By Michael Hill
These college presidents hold doctorates but admit they’re struggling to see the logic of the Christie administration proposing to cut spending by a million dollars to their senior public institutions like Rowan, Rutgers and NJIT.
“We’ve been under-funding higher education through state means for decades now, that in fact are students are making it up that difference in tuition.,” said NJIT President Joel Bloom.
The New Jersey Presidents’ Council says the state lacks a funding formula and rationale for how it gives to higher learning.
Overall, the Christie administration recommends increasing the 2017 higher educational services budget by $25 million, but some senators on the Budget and Appropriations Committee scrutinized the fine print seeking to understand the administration’s rationale if it wants to raise graduation rates for minorities.
“What I’m calling the Master Plan is accelerating equity and excellence in higher education. So that tells you a little bit about where I am on this issue,” said Secretary of Higher Education Rochelle Hendricks.
Sen. Sandra Cunningham noted the administration proposes to cut by 6.2 percent the budget for the Educational Opportunity Fund — grants to educationally and economically disadvantaged students, a population that is not decreasing.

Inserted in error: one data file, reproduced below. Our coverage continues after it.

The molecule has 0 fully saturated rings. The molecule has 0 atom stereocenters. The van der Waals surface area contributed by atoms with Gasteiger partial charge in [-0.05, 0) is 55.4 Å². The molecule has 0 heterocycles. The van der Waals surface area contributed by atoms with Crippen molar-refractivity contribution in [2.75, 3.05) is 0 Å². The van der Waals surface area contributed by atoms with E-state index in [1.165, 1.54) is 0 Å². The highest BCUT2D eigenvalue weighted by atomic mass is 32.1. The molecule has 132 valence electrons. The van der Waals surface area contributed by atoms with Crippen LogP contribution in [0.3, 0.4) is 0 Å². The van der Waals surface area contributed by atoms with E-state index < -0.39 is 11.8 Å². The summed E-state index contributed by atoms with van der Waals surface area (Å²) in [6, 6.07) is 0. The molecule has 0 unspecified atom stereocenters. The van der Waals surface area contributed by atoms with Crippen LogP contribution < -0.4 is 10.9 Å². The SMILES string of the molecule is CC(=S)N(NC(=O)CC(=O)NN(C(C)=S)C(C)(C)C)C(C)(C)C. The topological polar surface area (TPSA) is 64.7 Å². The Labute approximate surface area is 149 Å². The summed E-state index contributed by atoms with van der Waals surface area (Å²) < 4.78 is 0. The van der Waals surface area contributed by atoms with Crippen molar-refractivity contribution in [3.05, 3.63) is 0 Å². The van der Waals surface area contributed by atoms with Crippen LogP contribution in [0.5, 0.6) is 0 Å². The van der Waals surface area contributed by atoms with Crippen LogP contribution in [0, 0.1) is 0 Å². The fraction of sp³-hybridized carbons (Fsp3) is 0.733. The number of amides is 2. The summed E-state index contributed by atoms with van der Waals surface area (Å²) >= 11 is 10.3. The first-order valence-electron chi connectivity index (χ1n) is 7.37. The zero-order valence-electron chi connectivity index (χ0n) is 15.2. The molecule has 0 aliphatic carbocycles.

“How do we continue to give these students what they need,” said Cunningham said.
“We always advocate for funding for EOF. But, again it’s the challenges across the state with in terms of the budget in competing priorities that I may not be aware of. I can say that we’ve been very appreciative for the last two years of the legislature decided to increase that appropriation,” Hendricks said.
One senator wondered about some of the disparity in graduation rates and some of the funding for higher education.
“When you look at some of the graduation rates for the African American community, it’s fifteen percent to twenty percent lower than the whites. That’s unacceptable. And if these higher institutions are systematically wasting money or not allowing all the kids to have the same level of achievement we gotta find out why,” said Sen. Kevin O’Toole.
Committee Chair Senator Paul Sarlo challenged the administration on the Tuition Aid Grant or TAG program. In some cases, full-tuition awards for the neediest students. Bigger grants when they attend private or religious colleges with higher tuitions than public schools:
“Is that fair?” Sarlo asked.
“And we have a long tradition in NJ since 1978 of not saying to young people from moderate and low income households that if you aspire to go to Seton Hall, ‘sorry that’s not in your realm of possibility’,” said New Jersey Higher Education Students Assistance Authority Executive Director Gabrielle Charette.
The tug of war over the higher education budget will go on for at least a couple more months.